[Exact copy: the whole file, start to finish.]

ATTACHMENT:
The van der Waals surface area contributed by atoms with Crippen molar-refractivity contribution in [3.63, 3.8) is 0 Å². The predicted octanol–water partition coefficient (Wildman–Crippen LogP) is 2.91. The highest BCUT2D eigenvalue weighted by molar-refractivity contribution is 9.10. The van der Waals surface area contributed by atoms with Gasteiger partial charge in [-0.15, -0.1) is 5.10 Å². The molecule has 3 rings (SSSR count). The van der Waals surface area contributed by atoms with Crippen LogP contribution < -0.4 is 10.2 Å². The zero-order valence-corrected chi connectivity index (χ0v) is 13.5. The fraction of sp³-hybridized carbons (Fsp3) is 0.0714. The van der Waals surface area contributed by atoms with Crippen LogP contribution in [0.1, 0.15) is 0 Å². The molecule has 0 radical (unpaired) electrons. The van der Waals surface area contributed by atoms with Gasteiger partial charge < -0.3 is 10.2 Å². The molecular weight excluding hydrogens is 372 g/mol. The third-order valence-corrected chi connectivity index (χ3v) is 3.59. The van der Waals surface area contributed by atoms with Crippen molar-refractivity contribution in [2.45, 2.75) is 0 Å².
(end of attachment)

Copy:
The van der Waals surface area contributed by atoms with Crippen molar-refractivity contribution in [3.63, 3.8) is 0 Å². The predicted octanol–water partition coefficient (Wildman–Crippen LogP) is 2.91. The highest BCUT2D eigenvalue weighted by molar-refractivity contribution is 9.10. The van der Waals surface area contributed by atoms with Gasteiger partial charge in [-0.15, -0.1) is 5.10 Å². The molecule has 3 rings (SSSR count). The van der Waals surface area contributed by atoms with Crippen LogP contribution < -0.4 is 10.2 Å². The zero-order valence-corrected chi connectivity index (χ0v) is 13.5. The fraction of sp³-hybridized carbons (Fsp3) is 0.0714. The van der Waals surface area contributed by atoms with Crippen LogP contribution in [0.1, 0.15) is 0 Å². The molecule has 0 radical (unpaired) electrons. The van der Waals surface area contributed by atoms with Gasteiger partial charge < -0.3 is 10.2 Å². The molecular weight excluding hydrogens is 372 g/mol. The third-order valence-corrected chi connectivity index (χ3v) is 3.59. The van der Waals surface area contributed by atoms with Crippen molar-refractivity contribution in [2.45, 2.75) is 0 Å².